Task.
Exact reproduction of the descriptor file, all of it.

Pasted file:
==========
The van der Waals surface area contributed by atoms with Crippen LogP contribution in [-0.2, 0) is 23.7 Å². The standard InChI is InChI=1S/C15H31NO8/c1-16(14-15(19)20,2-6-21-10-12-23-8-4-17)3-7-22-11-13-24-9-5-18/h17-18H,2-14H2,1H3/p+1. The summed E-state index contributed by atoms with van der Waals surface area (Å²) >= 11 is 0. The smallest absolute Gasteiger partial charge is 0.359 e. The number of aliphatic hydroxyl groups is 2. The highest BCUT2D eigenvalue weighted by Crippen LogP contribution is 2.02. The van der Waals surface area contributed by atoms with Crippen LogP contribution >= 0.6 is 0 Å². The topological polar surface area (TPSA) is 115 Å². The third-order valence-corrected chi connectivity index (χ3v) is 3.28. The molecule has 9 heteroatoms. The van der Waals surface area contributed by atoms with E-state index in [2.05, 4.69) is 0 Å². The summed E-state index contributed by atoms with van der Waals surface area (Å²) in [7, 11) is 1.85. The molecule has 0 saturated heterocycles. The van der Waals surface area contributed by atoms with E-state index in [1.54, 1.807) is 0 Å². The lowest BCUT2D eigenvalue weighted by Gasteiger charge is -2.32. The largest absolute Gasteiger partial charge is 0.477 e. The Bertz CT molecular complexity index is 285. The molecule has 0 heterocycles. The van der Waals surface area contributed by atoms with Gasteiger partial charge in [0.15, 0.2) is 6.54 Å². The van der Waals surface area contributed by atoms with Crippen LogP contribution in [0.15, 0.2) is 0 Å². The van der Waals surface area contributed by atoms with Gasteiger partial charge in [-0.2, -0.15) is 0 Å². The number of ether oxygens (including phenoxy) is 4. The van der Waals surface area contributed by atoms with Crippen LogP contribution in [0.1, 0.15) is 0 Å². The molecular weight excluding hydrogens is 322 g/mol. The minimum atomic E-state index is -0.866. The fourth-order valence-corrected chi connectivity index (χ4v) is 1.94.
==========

The van der Waals surface area contributed by atoms with Crippen LogP contribution in [-0.2, 0) is 23.7 Å². The standard InChI is InChI=1S/C15H31NO8/c1-16(14-15(19)20,2-6-21-10-12-23-8-4-17)3-7-22-11-13-24-9-5-18/h17-18H,2-14H2,1H3/p+1. The summed E-state index contributed by atoms with van der Waals surface area (Å²) >= 11 is 0. The smallest absolute Gasteiger partial charge is 0.359 e. The number of aliphatic hydroxyl groups is 2. The highest BCUT2D eigenvalue weighted by Crippen LogP contribution is 2.02. The van der Waals surface area contributed by atoms with Crippen LogP contribution >= 0.6 is 0 Å². The topological polar surface area (TPSA) is 115 Å². The third-order valence-corrected chi connectivity index (χ3v) is 3.28. The molecule has 9 heteroatoms. The van der Waals surface area contributed by atoms with E-state index in [2.05, 4.69) is 0 Å². The summed E-state index contributed by atoms with van der Waals surface area (Å²) in [7, 11) is 1.85. The molecule has 0 saturated heterocycles. The van der Waals surface area contributed by atoms with E-state index in [1.54, 1.807) is 0 Å². The lowest BCUT2D eigenvalue weighted by Gasteiger charge is -2.32. The largest absolute Gasteiger partial charge is 0.477 e. The Bertz CT molecular complexity index is 285. The molecule has 0 heterocycles. The van der Waals surface area contributed by atoms with Gasteiger partial charge in [0.15, 0.2) is 6.54 Å². The van der Waals surface area contributed by atoms with Crippen LogP contribution in [0.15, 0.2) is 0 Å². The van der Waals surface area contributed by atoms with Gasteiger partial charge in [-0.2, -0.15) is 0 Å². The number of ether oxygens (including phenoxy) is 4. The van der Waals surface area contributed by atoms with Crippen LogP contribution in [0.1, 0.15) is 0 Å². The molecular weight excluding hydrogens is 322 g/mol. The minimum atomic E-state index is -0.866. The fourth-order valence-corrected chi connectivity index (χ4v) is 1.94.